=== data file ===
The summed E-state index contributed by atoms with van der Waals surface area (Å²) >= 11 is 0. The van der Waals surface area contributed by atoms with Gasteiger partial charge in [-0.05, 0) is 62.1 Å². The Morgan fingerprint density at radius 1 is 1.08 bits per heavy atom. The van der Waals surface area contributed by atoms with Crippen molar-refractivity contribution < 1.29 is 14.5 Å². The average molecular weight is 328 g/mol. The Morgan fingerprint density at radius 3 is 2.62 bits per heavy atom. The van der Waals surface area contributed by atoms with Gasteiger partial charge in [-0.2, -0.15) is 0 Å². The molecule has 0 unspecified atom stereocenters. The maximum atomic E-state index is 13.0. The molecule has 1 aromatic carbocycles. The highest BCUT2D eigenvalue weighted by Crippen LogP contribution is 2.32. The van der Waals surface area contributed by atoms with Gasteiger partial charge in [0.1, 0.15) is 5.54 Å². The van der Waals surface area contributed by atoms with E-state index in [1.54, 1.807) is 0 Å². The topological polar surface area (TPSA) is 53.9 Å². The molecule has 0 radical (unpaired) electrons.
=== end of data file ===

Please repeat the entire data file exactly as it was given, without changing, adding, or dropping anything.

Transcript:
The summed E-state index contributed by atoms with van der Waals surface area (Å²) >= 11 is 0. The van der Waals surface area contributed by atoms with Gasteiger partial charge in [-0.05, 0) is 62.1 Å². The Morgan fingerprint density at radius 1 is 1.08 bits per heavy atom. The van der Waals surface area contributed by atoms with Crippen molar-refractivity contribution < 1.29 is 14.5 Å². The average molecular weight is 328 g/mol. The Morgan fingerprint density at radius 3 is 2.62 bits per heavy atom. The van der Waals surface area contributed by atoms with Gasteiger partial charge in [-0.2, -0.15) is 0 Å². The molecule has 0 unspecified atom stereocenters. The maximum atomic E-state index is 13.0. The molecule has 1 aromatic carbocycles. The highest BCUT2D eigenvalue weighted by Crippen LogP contribution is 2.32. The van der Waals surface area contributed by atoms with Gasteiger partial charge in [0.1, 0.15) is 5.54 Å². The van der Waals surface area contributed by atoms with E-state index in [1.54, 1.807) is 0 Å². The topological polar surface area (TPSA) is 53.9 Å². The molecule has 0 radical (unpaired) electrons.